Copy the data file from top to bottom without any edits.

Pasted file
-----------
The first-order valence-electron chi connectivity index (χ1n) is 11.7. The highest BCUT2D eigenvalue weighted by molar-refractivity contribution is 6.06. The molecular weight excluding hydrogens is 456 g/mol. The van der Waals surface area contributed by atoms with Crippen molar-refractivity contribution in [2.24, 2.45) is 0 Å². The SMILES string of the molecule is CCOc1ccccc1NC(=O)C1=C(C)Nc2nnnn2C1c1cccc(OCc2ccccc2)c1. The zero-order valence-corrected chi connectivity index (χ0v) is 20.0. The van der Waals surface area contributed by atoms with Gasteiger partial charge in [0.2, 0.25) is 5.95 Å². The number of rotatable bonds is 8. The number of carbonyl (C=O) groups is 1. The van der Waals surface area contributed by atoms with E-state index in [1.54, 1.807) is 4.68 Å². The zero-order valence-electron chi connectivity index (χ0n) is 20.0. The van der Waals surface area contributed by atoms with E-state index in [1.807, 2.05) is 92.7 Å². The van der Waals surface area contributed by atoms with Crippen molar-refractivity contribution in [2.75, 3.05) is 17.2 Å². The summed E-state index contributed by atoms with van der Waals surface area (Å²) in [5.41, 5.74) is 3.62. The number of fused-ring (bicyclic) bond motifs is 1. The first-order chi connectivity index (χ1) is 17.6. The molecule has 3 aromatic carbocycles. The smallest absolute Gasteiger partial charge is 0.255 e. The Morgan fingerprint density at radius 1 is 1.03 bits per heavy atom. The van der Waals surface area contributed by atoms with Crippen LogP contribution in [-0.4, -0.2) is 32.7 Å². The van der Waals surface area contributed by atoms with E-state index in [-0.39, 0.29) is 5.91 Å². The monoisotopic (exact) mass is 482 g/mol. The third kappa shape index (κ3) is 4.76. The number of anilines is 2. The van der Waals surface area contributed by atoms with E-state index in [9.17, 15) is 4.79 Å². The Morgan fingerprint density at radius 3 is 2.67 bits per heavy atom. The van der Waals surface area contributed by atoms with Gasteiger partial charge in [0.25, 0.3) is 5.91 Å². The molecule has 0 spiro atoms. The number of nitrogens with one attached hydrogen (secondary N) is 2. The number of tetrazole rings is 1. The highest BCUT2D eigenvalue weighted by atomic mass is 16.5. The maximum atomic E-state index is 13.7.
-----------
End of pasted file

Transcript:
The first-order valence-electron chi connectivity index (χ1n) is 11.7. The highest BCUT2D eigenvalue weighted by molar-refractivity contribution is 6.06. The molecular weight excluding hydrogens is 456 g/mol. The van der Waals surface area contributed by atoms with Crippen molar-refractivity contribution in [2.24, 2.45) is 0 Å². The SMILES string of the molecule is CCOc1ccccc1NC(=O)C1=C(C)Nc2nnnn2C1c1cccc(OCc2ccccc2)c1. The zero-order valence-corrected chi connectivity index (χ0v) is 20.0. The van der Waals surface area contributed by atoms with Gasteiger partial charge in [0.2, 0.25) is 5.95 Å². The number of rotatable bonds is 8. The number of carbonyl (C=O) groups is 1. The van der Waals surface area contributed by atoms with E-state index in [1.54, 1.807) is 4.68 Å². The zero-order valence-electron chi connectivity index (χ0n) is 20.0. The van der Waals surface area contributed by atoms with E-state index in [1.807, 2.05) is 92.7 Å². The van der Waals surface area contributed by atoms with Crippen molar-refractivity contribution in [2.75, 3.05) is 17.2 Å². The summed E-state index contributed by atoms with van der Waals surface area (Å²) in [5.41, 5.74) is 3.62. The number of fused-ring (bicyclic) bond motifs is 1. The first-order chi connectivity index (χ1) is 17.6. The molecule has 3 aromatic carbocycles. The smallest absolute Gasteiger partial charge is 0.255 e. The Morgan fingerprint density at radius 1 is 1.03 bits per heavy atom. The van der Waals surface area contributed by atoms with Crippen LogP contribution in [-0.4, -0.2) is 32.7 Å². The van der Waals surface area contributed by atoms with E-state index in [-0.39, 0.29) is 5.91 Å². The monoisotopic (exact) mass is 482 g/mol. The third kappa shape index (κ3) is 4.76. The number of anilines is 2. The van der Waals surface area contributed by atoms with E-state index in [9.17, 15) is 4.79 Å². The Morgan fingerprint density at radius 3 is 2.67 bits per heavy atom. The van der Waals surface area contributed by atoms with Gasteiger partial charge in [0.25, 0.3) is 5.91 Å². The molecule has 0 spiro atoms. The number of nitrogens with one attached hydrogen (secondary N) is 2. The number of tetrazole rings is 1. The highest BCUT2D eigenvalue weighted by atomic mass is 16.5. The maximum atomic E-state index is 13.7.